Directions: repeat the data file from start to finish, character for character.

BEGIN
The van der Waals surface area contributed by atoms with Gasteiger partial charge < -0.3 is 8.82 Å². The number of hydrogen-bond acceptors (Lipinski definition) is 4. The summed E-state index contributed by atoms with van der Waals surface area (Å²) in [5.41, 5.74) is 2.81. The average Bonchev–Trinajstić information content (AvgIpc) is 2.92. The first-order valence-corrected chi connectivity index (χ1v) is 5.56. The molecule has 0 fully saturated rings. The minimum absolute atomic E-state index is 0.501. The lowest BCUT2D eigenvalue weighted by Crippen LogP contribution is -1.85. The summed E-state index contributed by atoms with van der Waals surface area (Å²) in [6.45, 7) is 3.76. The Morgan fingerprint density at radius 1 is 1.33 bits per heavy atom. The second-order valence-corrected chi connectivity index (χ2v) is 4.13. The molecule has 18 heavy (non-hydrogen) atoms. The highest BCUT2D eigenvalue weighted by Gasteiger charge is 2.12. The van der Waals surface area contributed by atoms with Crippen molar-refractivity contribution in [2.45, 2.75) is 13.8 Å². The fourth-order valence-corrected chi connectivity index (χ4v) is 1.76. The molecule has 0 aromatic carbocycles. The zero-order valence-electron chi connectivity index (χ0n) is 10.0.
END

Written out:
The van der Waals surface area contributed by atoms with Gasteiger partial charge < -0.3 is 8.82 Å². The number of hydrogen-bond acceptors (Lipinski definition) is 4. The summed E-state index contributed by atoms with van der Waals surface area (Å²) in [5.41, 5.74) is 2.81. The average Bonchev–Trinajstić information content (AvgIpc) is 2.92. The first-order valence-corrected chi connectivity index (χ1v) is 5.56. The molecule has 0 fully saturated rings. The minimum absolute atomic E-state index is 0.501. The lowest BCUT2D eigenvalue weighted by Crippen LogP contribution is -1.85. The summed E-state index contributed by atoms with van der Waals surface area (Å²) in [6.45, 7) is 3.76. The Morgan fingerprint density at radius 1 is 1.33 bits per heavy atom. The second-order valence-corrected chi connectivity index (χ2v) is 4.13. The molecule has 18 heavy (non-hydrogen) atoms. The highest BCUT2D eigenvalue weighted by Gasteiger charge is 2.12. The van der Waals surface area contributed by atoms with Crippen molar-refractivity contribution in [2.45, 2.75) is 13.8 Å². The fourth-order valence-corrected chi connectivity index (χ4v) is 1.76. The molecule has 0 aromatic carbocycles. The zero-order valence-electron chi connectivity index (χ0n) is 10.0.